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Priceline May Be Just the Ticket

Matthew Coffina, CFA

Jeremy Glaser: For Morningstar, I'm Jeremy Glaser. I'm joined today by Matt Coffina. He is the editor of Morningstar StockInvestor newsletter. He recently initiated a position in Priceline (PCLN). We're going to talk about his thinking behind this purchase.

Matt, thanks for joining me.

Matt Coffina: Thanks for having me, Jeremy.

Glaser: Could you start off by just kind of walking us through Priceline's business? We're probably familiar with the William Shatner commercials, but what else is going on in this company?

Coffina: Fortunately, the whole business isn't William Shatner. Actually,, which is the brand that most U.S. consumers are probably most familiar with, is a very small part of the business. Their core business is really, which is very strong in Europe. It's the leading online travel agency in Europe. And then they also have a few other brands like Kayak,, which is strong in Southeast Asia, and so on. But it's really a very international company and very much dependent on the European travel market as opposed to the U.S. travel market.

Glaser: So, there is no shortage of online travel agencies out there. Do you think Priceline has a moat? How has it dug out a competitive advantage?

Coffina: There maybe actually aren't as many as you might think. As I mentioned, Priceline owns a variety of brands. Expedia (EXPE) also owns, Hotwire, Travelocity, Trivago. So, there are a lot of brands out there, but really they are only held by a handful of companies--especially in more developed markets. The emerging markets are still sort of figuring things out, and it's more intensely competitive. But what we have observed is that the online travel agency market has tended to consolidate around just a couple of leading firms, and we think what drives that is that there's really an advantage to being the largest player in a market. So, you have a network effect that develops between travelers who want access to as many hotels as possible and hotels that want access to as many travelers as possible so that they can fill rooms.

There are other advantages to scale. For example, you're able to use your data and also able to constantly test and retest the designs of your sites to try to optimize the conversion process so that the leading brands like Priceline are generally able to outbid smaller competitors like maybe an Orbitz (OWW) that's trying to gain scale on the business. They are generally able to outbid the smaller competitors for Google search results or ad listings on TripAdvisor (TRIP) or wherever it may be. So, it's sort of a positive feedback loop that develops. And again, the market share has really tended to consolidate around the leading few players, and then you have the smaller players out there like Orbitz that tend to be much less profitable and tend to lose market share over time.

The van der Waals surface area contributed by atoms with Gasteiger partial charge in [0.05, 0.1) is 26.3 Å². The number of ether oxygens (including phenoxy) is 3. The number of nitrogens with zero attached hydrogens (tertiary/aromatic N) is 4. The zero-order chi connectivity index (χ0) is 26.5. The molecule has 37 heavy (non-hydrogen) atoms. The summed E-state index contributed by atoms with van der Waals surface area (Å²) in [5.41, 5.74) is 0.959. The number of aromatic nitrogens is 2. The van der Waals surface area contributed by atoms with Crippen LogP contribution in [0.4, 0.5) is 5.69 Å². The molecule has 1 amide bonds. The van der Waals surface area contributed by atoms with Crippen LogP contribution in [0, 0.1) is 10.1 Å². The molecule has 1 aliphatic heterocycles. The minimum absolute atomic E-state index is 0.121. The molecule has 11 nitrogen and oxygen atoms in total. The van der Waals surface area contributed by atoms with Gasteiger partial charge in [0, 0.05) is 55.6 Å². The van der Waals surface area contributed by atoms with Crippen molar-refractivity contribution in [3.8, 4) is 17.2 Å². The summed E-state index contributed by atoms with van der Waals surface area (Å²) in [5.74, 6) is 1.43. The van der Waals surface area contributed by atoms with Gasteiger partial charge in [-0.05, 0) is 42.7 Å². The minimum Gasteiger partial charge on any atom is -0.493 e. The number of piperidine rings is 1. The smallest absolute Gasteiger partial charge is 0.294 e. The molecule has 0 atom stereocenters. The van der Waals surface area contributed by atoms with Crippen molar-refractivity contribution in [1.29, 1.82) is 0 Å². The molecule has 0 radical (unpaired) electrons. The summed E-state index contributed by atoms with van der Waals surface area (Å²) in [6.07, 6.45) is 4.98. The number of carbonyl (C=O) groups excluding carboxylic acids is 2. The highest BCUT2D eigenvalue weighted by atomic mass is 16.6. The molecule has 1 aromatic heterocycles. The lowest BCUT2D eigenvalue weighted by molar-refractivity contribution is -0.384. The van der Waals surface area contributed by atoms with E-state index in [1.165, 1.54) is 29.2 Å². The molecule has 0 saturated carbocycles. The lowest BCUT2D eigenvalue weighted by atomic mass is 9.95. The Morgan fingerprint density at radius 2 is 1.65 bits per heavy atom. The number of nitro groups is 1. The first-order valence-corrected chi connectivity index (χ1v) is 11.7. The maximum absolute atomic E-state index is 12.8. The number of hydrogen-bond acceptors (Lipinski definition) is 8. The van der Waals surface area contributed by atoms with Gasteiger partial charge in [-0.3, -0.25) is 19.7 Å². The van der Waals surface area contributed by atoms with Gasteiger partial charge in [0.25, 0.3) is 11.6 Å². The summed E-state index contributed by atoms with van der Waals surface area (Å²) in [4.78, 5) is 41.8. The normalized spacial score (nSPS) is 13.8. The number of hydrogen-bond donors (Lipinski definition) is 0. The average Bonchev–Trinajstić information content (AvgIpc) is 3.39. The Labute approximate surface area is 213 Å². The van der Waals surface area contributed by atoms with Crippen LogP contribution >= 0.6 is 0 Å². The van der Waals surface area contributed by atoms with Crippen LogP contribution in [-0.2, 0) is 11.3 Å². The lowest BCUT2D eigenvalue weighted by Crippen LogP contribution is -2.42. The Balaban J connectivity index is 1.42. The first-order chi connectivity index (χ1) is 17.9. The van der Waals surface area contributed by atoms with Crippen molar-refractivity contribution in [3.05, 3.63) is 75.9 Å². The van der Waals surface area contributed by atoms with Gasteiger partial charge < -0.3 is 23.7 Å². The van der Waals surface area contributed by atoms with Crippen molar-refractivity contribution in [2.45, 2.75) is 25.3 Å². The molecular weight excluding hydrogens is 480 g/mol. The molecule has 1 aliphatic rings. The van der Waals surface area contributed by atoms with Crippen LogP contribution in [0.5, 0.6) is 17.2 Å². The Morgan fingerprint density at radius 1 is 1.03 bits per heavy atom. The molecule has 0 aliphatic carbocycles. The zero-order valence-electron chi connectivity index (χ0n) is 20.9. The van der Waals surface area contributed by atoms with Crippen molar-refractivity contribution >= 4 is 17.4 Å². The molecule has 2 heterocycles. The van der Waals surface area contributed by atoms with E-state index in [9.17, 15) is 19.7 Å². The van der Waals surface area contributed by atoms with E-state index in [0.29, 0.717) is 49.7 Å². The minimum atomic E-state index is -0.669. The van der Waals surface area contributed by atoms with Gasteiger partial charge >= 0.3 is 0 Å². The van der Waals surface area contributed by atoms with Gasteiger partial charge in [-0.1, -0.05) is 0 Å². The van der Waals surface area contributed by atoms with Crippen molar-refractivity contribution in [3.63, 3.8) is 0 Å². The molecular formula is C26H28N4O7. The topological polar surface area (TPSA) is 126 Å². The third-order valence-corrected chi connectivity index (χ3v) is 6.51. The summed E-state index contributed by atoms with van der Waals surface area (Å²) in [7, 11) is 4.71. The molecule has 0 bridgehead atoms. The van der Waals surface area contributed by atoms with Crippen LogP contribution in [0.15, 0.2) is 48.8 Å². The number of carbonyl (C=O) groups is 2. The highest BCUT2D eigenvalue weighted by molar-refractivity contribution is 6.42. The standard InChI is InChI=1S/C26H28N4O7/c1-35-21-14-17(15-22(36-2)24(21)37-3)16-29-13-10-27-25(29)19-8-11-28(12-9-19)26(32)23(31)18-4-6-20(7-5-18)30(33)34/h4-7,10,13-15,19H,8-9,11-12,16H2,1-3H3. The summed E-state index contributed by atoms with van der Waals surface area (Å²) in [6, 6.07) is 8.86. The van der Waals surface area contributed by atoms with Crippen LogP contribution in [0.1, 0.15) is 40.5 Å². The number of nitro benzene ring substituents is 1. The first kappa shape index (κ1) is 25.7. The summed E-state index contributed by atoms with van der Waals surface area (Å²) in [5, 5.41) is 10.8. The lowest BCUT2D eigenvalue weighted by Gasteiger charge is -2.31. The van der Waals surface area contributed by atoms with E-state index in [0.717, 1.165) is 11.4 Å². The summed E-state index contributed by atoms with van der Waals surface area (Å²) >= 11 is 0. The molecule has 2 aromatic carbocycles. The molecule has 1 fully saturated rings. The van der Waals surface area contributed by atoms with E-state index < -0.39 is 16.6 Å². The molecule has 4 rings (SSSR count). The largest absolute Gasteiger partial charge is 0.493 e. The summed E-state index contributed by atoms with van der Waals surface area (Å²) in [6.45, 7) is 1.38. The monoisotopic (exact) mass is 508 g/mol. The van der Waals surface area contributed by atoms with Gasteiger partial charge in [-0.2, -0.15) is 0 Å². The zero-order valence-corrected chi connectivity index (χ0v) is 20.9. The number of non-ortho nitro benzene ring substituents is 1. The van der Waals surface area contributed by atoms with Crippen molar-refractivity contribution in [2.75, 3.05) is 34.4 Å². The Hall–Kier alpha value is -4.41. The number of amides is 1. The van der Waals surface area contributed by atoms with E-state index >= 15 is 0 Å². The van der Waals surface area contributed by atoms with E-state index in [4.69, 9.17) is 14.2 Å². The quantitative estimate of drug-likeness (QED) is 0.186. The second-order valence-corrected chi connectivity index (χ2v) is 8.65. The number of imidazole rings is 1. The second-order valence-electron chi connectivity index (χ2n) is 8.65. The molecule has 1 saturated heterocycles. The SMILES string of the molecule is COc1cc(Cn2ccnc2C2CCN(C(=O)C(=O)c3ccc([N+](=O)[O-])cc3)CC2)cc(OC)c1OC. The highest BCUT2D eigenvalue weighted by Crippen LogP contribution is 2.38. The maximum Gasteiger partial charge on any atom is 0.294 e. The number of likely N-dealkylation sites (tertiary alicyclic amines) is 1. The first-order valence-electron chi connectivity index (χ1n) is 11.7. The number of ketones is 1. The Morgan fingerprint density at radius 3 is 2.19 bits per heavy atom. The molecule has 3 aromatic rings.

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Glaser: So, what makes Priceline different from, say, an Expedia?

Coffina: So, again, Priceline's advantage is really that it's mostly internationally focused. The good thing about being international, as opposed to Expedia who is very strong in the U.S., is that internationally a lot more of the hotels are boutique, small kinds of hotels, which are generally less sophisticated, less able to market themselves directly to consumers, not really capable of bidding on the Google ad listings directly. And generally, those hotels are much more dependent on Priceline to actually fill rooms, which gives Priceline the upper hand in negotiations. It also means that it's difficult for other firms to break into those markets, because often these hotels just don't have the internal bandwidth--they don't have the staff to manage listings across multiple online travel agency platforms. So, they will want to work with the market leader, like, because they really need them to fill rooms; but they are much less open or receptive to working with Expedia or a second-tier player within those markets.

Another advantage that Priceline has is its business mix. Priceline is much more focused on the hotel side of the business and also the agency model. So, they are just sending the bookings to hotels without actually being on the hook for the rooms themselves, not having to process credit card payments, and so on. This mix tends to be a much higher margin for Priceline than Expedia's mix, which is somewhat more focused on airlines and the merchant model where the company is actually taking possession of the travel inventory.